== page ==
The designs of today's common online services (social networks, media streaming, messaging, email, etc.) are in conflict with privacy. Indeed, there have been many incidents (hacks, accidental disclosures, etc.) where private information has leaked.
My research aims to build systems that provide strong privacy guarantees and are practical (that is, have functionality and costs comparable to that of the status quo). In the talk, I will describe the challenges in building such systems and how I address them. As an example, Popcorn is a Netflix-like media delivery system that provably hides (even from the content distributor) which movie a user is watching, is otherwise consistent with the prevailing commercial regime (copyrights, etc.), and achieves plausibly deployable performance (the per-request dollar cost is 3.87 times that of a non-private system).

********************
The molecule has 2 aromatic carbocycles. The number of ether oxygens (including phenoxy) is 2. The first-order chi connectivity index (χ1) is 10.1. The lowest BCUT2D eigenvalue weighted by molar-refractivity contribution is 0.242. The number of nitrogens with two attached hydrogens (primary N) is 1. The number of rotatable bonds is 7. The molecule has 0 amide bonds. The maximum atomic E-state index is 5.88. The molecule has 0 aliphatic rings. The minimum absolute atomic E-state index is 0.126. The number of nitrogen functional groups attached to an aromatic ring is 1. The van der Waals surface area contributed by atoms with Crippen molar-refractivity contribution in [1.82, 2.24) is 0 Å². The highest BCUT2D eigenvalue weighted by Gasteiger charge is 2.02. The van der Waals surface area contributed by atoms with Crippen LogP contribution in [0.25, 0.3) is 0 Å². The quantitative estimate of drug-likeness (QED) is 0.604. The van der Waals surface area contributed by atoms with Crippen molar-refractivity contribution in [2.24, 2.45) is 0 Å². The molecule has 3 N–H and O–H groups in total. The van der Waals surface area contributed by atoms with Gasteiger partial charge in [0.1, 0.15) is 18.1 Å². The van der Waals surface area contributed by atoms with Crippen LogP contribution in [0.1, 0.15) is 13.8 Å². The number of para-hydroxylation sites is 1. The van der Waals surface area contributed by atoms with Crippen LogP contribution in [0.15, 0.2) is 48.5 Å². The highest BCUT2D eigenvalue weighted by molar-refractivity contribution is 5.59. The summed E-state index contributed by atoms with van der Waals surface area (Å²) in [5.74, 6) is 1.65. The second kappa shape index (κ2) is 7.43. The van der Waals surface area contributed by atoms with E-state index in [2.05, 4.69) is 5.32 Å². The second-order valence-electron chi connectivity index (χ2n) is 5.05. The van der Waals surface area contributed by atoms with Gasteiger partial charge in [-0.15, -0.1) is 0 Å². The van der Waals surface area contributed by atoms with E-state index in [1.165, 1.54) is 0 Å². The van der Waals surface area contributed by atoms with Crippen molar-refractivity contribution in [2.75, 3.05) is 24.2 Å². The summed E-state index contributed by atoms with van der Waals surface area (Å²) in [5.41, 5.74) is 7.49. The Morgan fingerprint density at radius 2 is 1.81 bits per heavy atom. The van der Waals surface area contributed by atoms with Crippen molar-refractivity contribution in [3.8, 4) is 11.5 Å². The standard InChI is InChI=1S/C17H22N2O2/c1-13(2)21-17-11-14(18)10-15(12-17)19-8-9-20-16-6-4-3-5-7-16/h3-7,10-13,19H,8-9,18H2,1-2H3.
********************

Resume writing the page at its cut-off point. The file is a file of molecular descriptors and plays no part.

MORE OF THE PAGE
Trinabh Gupta is a PhD candidate at The University of Texas at Austin. He is also a visiting academic in NYU's systems group. His research interests are in systems, security, and privacy, and he has worked on privacy-preserving online services, and failure detection in distributed systems. His advisors are Lorenzo Alvisi and Michael Walfish. Prior to being a PhD student he was a computer science undergraduate at Indian Institute of Technology Delhi (IITD).